Albay Discovered. 1, Tourists’ delight, visitors’ pleasure
LEGAZPI CITY - Here’s a lovely legend from Albay (from Wikipedia): Magayon was a beautiful maiden whom many an ancient young warrior in Albay wanted to marry. Pagtuga gave fabulous gifts to her to win her affection, but it was Panginorin who won her heart. Male ego hurt, Pagtuga challenged Panginorin to a duel, and Pagtuga lost his life. In joy, Magayon rushed to the arms of Panginorin only to be struck down by an arrow, while a spear plunged on the back of Panginorin, the revenge of the dead by the living. The lovers both died and from their graves Mayon Volcano rose, a most beautiful mountain. Legendary beauty & brawn lost and beauty gained.
In my first time as a tourist to catch a glimpse of Mayon Volcano in late 1980 or early 1981, 30 years ago, as a passionate young man I had an inspiration, an instant, original joke. We were on a journalistic journey in the name of the Forest Research Institute based at Los Baños for its quarterly color magazine Habitat that I founded and was editing, which was no joke. I asked my party how many years old did they think Mayon was, and nobody guessed her correct age. Historically, being a volcano, she was as old as her first eruption from the ground that created her. Erotic or not, that was not what I meant. Looking at her again and smiling, I told them Mayon was 16 years old. That was suggestive, but those boys didn’t catch my allusive drift, me the head of the party. So I told them to look sideways, and they smiled with understanding. If a mountain can make you smile, she must be beautiful.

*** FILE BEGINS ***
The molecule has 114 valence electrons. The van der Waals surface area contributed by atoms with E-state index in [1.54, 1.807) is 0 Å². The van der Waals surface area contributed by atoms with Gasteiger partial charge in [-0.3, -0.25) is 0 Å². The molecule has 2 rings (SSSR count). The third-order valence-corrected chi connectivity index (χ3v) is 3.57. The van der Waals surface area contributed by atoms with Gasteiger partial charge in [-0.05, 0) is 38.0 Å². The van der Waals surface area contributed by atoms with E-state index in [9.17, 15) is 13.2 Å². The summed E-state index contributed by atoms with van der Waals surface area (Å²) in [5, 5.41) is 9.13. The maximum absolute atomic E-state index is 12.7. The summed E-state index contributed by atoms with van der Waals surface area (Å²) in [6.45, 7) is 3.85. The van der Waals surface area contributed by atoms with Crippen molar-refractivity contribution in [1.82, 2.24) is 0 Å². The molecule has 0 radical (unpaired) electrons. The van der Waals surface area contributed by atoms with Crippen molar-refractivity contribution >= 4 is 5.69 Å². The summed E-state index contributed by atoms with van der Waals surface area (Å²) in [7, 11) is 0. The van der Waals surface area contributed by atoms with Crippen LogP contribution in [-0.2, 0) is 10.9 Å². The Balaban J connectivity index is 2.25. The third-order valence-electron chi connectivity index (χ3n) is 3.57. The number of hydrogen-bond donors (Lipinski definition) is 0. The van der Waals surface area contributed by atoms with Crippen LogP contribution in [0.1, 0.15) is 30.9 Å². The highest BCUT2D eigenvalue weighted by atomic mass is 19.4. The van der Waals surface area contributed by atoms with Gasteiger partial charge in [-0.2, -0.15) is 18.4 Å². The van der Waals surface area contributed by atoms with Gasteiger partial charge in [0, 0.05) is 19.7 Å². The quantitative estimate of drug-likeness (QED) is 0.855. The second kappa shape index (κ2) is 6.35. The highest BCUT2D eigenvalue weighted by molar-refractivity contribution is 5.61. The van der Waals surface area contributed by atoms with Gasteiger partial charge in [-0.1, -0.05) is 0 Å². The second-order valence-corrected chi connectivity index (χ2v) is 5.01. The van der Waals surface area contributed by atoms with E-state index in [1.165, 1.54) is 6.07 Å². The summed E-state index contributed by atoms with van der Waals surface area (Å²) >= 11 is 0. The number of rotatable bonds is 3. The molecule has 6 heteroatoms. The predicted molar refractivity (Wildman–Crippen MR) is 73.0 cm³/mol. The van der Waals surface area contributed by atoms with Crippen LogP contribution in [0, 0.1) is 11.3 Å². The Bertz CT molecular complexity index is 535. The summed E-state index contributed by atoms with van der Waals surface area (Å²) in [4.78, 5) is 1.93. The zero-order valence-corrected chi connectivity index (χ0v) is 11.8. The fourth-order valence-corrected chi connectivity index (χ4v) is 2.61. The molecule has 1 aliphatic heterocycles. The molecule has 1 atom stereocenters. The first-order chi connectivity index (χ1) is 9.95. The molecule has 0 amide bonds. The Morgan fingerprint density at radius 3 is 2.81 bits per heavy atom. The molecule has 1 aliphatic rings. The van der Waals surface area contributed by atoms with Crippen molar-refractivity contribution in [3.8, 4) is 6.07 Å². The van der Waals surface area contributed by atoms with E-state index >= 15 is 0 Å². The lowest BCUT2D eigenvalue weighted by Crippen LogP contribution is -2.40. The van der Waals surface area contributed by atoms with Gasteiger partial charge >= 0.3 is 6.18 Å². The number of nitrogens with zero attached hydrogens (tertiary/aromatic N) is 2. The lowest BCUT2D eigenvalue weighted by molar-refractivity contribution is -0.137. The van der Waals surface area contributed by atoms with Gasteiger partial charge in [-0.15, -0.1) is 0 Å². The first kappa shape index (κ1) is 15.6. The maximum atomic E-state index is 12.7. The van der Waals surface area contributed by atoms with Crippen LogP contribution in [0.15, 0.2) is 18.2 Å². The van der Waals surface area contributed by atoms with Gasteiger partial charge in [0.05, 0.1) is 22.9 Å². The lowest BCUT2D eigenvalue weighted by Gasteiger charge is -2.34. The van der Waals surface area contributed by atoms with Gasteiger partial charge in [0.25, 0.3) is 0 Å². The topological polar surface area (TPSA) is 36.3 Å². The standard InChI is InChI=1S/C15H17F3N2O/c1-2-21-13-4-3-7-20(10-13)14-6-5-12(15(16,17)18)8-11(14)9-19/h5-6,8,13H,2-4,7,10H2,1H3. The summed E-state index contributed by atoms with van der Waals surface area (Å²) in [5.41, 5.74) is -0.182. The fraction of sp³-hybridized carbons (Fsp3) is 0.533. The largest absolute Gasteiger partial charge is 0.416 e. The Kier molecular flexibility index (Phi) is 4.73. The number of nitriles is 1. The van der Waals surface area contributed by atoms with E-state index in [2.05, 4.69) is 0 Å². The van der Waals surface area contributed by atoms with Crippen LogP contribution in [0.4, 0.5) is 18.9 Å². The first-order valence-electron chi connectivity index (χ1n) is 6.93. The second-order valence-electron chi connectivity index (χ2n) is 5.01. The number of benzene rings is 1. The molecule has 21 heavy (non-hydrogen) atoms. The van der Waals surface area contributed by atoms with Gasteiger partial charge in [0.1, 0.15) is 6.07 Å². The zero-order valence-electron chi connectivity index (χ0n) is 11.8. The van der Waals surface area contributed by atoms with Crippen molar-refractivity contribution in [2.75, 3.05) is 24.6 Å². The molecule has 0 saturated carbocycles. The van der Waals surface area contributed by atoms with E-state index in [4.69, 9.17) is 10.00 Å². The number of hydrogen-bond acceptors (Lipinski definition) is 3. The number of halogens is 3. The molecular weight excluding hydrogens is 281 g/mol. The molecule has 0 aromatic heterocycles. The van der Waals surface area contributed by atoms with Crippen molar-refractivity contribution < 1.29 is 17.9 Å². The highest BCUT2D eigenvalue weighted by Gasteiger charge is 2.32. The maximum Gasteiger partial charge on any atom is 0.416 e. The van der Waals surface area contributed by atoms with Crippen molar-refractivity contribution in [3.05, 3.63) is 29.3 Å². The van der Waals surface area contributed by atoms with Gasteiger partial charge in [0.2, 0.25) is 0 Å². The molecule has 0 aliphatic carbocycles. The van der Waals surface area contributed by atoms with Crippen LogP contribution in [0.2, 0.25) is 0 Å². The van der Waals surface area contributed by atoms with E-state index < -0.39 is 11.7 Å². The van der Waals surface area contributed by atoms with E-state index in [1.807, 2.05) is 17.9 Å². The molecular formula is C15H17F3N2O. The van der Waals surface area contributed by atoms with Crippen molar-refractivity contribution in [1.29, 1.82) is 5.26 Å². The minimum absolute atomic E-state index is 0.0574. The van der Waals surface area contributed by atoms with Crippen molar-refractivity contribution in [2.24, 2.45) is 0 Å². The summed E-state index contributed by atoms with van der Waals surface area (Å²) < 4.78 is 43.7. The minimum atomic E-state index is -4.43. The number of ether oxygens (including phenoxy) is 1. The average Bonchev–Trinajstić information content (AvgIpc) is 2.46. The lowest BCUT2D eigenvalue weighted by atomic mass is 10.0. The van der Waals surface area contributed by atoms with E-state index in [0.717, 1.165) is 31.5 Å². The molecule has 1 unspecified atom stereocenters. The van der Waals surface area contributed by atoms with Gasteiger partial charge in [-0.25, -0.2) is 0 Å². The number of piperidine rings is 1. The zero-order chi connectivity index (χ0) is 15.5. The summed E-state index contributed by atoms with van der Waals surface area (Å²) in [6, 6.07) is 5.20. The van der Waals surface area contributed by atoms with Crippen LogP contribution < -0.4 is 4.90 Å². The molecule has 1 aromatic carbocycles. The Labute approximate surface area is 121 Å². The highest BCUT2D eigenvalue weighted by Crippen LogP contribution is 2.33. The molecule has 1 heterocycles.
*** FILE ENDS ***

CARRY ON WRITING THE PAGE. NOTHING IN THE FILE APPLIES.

Legend and levity aside, there are many tourist attractions and visitor lures in Albay. Consider the following: